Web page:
Airdrop in Hiep Duc Valley

 Ben H. Swett, Colonel USAF (Retired)

I was a C-123 navigator in the 315th Tactical Airlift Wing, Phan Rang, Vietnam

19 May 1970 -- A crew from our wing got shot up while trying to airdrop supplies in the Hiep Duc valley. They came in straight and level, up the valley under the clouds, and ran into a flak-trap. The pilot and navigator were wounded slightly. Fortunately, no one was killed. They jettisoned the pallets short of the drop zone and climbed into the clouds. The FAC called in fighters to drop napalm on the pallets, to keep the enemy from getting the supplies.

I got a phone call at 8 p.m. saying I was scheduled to lead a flight in there tomorrow, and spent the next several hours studying maps and Intelligence reports. The Hiep Duc valley is oriented east-west, about 2000 feet deep, and only about a mile wide at the bottom. Monsoon clouds covered the tops of the mountains. There were known or suspected clusters of enemy guns both ways in the valley.

I wanted to minimize our exposure to both clusters of guns, and I knew that a C-123 could descend very steeply with full flaps extended, so I drew up a graph of distance and terrain elevations to come in from the south and descend through the clouds into the valley cross-wise. The number two aircrew (Major Walton) elected to come in from the south under the clouds through a gap in the mountains and do a descending S-turn to the drop zone.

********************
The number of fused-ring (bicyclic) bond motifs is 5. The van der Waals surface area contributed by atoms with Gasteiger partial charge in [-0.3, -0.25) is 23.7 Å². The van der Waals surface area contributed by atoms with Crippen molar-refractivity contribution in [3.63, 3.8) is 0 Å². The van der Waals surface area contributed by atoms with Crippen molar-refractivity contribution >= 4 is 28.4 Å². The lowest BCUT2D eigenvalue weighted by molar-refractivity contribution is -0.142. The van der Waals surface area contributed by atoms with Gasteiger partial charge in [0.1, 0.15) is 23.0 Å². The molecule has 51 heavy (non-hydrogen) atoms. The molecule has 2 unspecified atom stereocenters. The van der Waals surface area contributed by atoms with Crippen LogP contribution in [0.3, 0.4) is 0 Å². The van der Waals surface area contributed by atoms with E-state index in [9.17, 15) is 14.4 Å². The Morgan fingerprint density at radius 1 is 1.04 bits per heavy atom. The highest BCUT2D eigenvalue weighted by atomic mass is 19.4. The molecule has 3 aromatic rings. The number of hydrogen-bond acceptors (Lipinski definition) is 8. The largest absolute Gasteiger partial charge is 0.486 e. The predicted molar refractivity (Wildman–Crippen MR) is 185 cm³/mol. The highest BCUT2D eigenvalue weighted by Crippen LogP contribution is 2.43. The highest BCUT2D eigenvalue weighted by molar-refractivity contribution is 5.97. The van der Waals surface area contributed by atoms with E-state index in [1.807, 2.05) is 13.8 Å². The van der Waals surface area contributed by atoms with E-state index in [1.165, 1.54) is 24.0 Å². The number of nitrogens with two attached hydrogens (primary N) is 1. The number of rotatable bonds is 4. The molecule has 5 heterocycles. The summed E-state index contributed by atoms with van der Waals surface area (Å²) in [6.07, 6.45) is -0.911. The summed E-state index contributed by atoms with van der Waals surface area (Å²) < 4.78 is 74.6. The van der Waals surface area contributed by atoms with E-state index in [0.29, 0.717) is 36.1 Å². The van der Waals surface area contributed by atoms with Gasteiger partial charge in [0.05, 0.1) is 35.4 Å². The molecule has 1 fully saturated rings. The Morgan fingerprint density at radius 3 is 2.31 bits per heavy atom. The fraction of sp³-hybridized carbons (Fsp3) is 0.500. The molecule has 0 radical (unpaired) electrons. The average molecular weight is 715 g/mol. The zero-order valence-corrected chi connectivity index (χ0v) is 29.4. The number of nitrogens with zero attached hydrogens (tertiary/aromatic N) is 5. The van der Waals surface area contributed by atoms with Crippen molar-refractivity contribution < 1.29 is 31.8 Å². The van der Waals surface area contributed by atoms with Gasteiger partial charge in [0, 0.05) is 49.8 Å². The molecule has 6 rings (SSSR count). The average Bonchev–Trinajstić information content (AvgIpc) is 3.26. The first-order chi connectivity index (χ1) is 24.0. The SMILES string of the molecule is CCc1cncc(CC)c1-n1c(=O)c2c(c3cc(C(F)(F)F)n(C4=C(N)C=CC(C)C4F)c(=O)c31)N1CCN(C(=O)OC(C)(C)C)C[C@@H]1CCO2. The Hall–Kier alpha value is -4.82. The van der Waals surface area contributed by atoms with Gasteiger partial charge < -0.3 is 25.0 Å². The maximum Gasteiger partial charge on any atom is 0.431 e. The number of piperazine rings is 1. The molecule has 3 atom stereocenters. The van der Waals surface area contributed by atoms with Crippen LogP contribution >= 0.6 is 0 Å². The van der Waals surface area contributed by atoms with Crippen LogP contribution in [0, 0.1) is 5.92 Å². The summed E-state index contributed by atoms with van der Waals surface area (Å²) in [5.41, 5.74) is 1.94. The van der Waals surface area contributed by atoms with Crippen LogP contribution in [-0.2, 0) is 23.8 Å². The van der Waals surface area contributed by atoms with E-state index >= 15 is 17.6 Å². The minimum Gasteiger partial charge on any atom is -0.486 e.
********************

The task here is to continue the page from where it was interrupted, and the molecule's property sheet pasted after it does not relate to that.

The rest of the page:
20 May 1970 -- Airdrop mission. The pilot was Major Don Rice, and the copilot was 1st Lt. Scott Bohner. We departed Phan Rang at 0624 and went to Chu Lai.

Ground crews at Chu Lai loaded our aircraft with four 2000-pound pallets, each rigged with three large parachutes. I knew the troops were in trouble when I saw the pallets were packed with water bottles, food, medical kits, blood plasma, M-16 and machine-gun ammunition, and mortar rounds. The on-load chief said he was told to put only four pallets on each aircraft, because the drop zone wasn't long enough for more than that. He tied the pallets together with two turns of 80-pound break tape to "shorten the stick" (keep them from spreading out so far along our track).

Army Intelligence officers told us the drop zone was a small, isolated camp where 500 ARVN troops and their U.S. Special Forces advisors had been under siege for eight days, but they weren't sure which bump in that valley was the drop zone. I said I had to talk with the FAC to know exactly where the drop zone was located. He was flying over the valley, but he was due to refuel at Chu Lai, so we waited for him.

The FAC knew precisely which hill was the drop zone and pointed it out on the map. The entire camp was 75 yards east-west by 150 yards north-south, on top of a small hill near the north side of the bottom of the valley. At that point, the valley was too narrow for us to come in from the south, but to put all four pallets in the drop zone, the drop heading had to be north, so I planned to come in from the south-east and turn north when we were half-way down inside the valley. The drop sequence was to roll out of the turn and level off 10 seconds prior to release, 300 feet above the drop zone, aim just inside the south end of the drop zone, and then do a hard left climbing turn immediately after release to keep from running into the north wall of the valley. I briefed both crews and the FAC, and we discussed every step of the mission plan.